Monday, June 6, 2011

Rocky Road To Kansas Lap Quilt

 Here's yet another recycling quilt using larger pieces of blues and creams from my scrap bins, and piecing  leftover batting scraps for the filler.  Even the binding was an old remnant from my first quilt made in 1988.

I emptied another box from my studio, and if that wasn't enough, I used a pre-printed continuous line backing that was better suited for a commercial sewing machine.  Live and learn!
I'm very pleased with the look of the quilt top but equally unhappy with my machine quilting.  My thread choice was horrible (it kept breaking and garbling up), and due to the high color contrast, it shows.  I was able to persevere through the imperfections when I reminded myself this project was strictly for utilitarian use and would eventually wear out without me feeling bad about using it.

The lap size was too difficult for me to manage on my home sized machine.  I WILL NOT DO THIS AGAIN.  Hence forth, anything exceeding small wall art sized pieces shall be passed to local long-arm quilters... so my smile will remain in place. : )

I wanted to learn more about this patterns origins.  History grants us the ability to time travel, (aka 'mind travel'), because we can imagine the past and how some things came to be presently understood.  Many quilt block patterns were designed with specific references to their makers surroundings and experiences.  How they were executed was often determined by their current resources and social influences.  In that regard, not much has changed from generation to generation.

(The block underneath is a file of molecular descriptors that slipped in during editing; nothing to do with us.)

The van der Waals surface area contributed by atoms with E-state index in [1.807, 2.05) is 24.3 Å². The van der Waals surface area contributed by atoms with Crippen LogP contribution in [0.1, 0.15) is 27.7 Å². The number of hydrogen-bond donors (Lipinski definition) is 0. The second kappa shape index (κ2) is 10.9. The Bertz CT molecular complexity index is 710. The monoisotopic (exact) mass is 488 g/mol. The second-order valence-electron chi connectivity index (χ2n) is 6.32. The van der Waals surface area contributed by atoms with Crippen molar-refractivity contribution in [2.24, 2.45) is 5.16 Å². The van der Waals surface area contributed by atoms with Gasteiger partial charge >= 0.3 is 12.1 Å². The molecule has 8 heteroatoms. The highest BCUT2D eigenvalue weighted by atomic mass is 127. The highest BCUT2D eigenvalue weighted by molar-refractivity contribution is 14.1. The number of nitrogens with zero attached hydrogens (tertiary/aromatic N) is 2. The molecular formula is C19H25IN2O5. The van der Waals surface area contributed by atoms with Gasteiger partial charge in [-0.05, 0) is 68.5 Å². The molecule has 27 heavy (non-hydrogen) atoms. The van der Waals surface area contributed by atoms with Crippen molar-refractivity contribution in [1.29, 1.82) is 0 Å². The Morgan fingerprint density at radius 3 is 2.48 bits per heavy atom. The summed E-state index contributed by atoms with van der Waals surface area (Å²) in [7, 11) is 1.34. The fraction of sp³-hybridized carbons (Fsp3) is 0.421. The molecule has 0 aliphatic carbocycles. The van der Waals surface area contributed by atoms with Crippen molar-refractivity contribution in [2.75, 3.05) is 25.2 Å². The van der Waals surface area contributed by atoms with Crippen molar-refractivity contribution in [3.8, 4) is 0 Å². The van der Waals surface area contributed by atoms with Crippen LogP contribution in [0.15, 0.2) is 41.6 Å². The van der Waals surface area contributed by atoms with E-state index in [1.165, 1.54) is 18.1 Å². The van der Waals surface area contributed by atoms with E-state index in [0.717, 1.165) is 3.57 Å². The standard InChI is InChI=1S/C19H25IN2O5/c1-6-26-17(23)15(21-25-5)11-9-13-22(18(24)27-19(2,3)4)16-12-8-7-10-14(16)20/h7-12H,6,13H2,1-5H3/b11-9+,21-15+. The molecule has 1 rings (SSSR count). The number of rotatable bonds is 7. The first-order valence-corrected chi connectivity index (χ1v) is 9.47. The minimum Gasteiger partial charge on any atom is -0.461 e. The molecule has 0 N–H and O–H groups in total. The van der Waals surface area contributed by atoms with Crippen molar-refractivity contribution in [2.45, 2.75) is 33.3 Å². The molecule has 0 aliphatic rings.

The Rocky Road to Kansas quilt block specifically refers to its early settlement period when it was first thought to have appeared in 1889, over ten years after the Santa Fe Trail was last used.  "Rocky" refers more to the difficult traveling conditions by wagon during the state's early settlement period, than by the actual nature of the road surfaces.

The original pattern is a string ~ or crazy-pieced design developed, some believe, to use up long narrow strips or strings of fabric from other sewing projects.  Variations of this pattern exist by other names as well.

For those wishing to draw from their multi-colored scrap bags, here is the string pieced quilt pattern for the Rocky Road To Kansas.  Several photos of RRTK quilts vary greatly in looks based on fabrics and construction choices. Be sure to click on the photos for larger views.  Scroll to the bottom of this  link to view a photo of a RRTK quilt using strips for the star and the background templates.

The same two templates are used whether you piece strings or not.  My version eliminates the middle seam of the background piece but it does create an inset seam that some beginners may find difficult to piece.  Either version looks nice.

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